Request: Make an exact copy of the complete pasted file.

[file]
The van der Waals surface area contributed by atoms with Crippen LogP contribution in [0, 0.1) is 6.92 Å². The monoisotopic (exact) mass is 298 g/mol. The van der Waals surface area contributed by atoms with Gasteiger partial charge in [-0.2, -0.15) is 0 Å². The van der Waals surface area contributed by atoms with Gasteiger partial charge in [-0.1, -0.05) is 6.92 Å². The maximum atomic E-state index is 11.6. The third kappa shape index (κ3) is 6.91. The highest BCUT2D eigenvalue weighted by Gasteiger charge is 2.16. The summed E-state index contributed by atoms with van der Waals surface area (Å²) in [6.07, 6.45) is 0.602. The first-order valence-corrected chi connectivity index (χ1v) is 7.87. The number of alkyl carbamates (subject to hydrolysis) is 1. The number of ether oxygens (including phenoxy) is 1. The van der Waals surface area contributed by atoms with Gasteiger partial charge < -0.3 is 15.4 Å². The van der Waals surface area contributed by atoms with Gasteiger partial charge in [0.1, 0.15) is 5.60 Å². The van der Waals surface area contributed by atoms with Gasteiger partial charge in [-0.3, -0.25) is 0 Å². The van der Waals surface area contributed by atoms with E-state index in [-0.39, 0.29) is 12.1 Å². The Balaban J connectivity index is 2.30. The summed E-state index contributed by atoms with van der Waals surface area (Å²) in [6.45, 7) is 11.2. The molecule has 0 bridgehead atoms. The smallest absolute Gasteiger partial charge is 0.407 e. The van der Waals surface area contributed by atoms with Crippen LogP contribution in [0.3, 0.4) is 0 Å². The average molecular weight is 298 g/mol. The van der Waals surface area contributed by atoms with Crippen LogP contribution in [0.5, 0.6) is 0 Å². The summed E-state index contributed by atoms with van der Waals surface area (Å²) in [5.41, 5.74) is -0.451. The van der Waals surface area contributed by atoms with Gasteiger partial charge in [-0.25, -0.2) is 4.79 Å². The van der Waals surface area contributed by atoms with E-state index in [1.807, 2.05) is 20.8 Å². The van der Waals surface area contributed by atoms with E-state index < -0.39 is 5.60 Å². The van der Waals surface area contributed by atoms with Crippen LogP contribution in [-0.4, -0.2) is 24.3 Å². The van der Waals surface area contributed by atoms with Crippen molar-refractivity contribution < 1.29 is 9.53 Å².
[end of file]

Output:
The van der Waals surface area contributed by atoms with Crippen LogP contribution in [0, 0.1) is 6.92 Å². The monoisotopic (exact) mass is 298 g/mol. The van der Waals surface area contributed by atoms with Gasteiger partial charge in [-0.2, -0.15) is 0 Å². The van der Waals surface area contributed by atoms with Gasteiger partial charge in [-0.1, -0.05) is 6.92 Å². The maximum atomic E-state index is 11.6. The third kappa shape index (κ3) is 6.91. The highest BCUT2D eigenvalue weighted by Gasteiger charge is 2.16. The summed E-state index contributed by atoms with van der Waals surface area (Å²) in [6.07, 6.45) is 0.602. The first-order valence-corrected chi connectivity index (χ1v) is 7.87. The number of alkyl carbamates (subject to hydrolysis) is 1. The number of ether oxygens (including phenoxy) is 1. The van der Waals surface area contributed by atoms with Gasteiger partial charge < -0.3 is 15.4 Å². The van der Waals surface area contributed by atoms with Gasteiger partial charge in [0.1, 0.15) is 5.60 Å². The van der Waals surface area contributed by atoms with Gasteiger partial charge in [-0.3, -0.25) is 0 Å². The van der Waals surface area contributed by atoms with E-state index in [-0.39, 0.29) is 12.1 Å². The Balaban J connectivity index is 2.30. The summed E-state index contributed by atoms with van der Waals surface area (Å²) in [6.45, 7) is 11.2. The molecule has 0 bridgehead atoms. The smallest absolute Gasteiger partial charge is 0.407 e. The van der Waals surface area contributed by atoms with Crippen LogP contribution in [0.3, 0.4) is 0 Å². The average molecular weight is 298 g/mol. The van der Waals surface area contributed by atoms with Crippen LogP contribution in [0.5, 0.6) is 0 Å². The summed E-state index contributed by atoms with van der Waals surface area (Å²) in [5.41, 5.74) is -0.451. The van der Waals surface area contributed by atoms with Gasteiger partial charge in [-0.25, -0.2) is 4.79 Å². The van der Waals surface area contributed by atoms with E-state index in [1.807, 2.05) is 20.8 Å². The van der Waals surface area contributed by atoms with E-state index < -0.39 is 5.60 Å². The van der Waals surface area contributed by atoms with Crippen LogP contribution in [-0.4, -0.2) is 24.3 Å². The van der Waals surface area contributed by atoms with Crippen molar-refractivity contribution < 1.29 is 9.53 Å².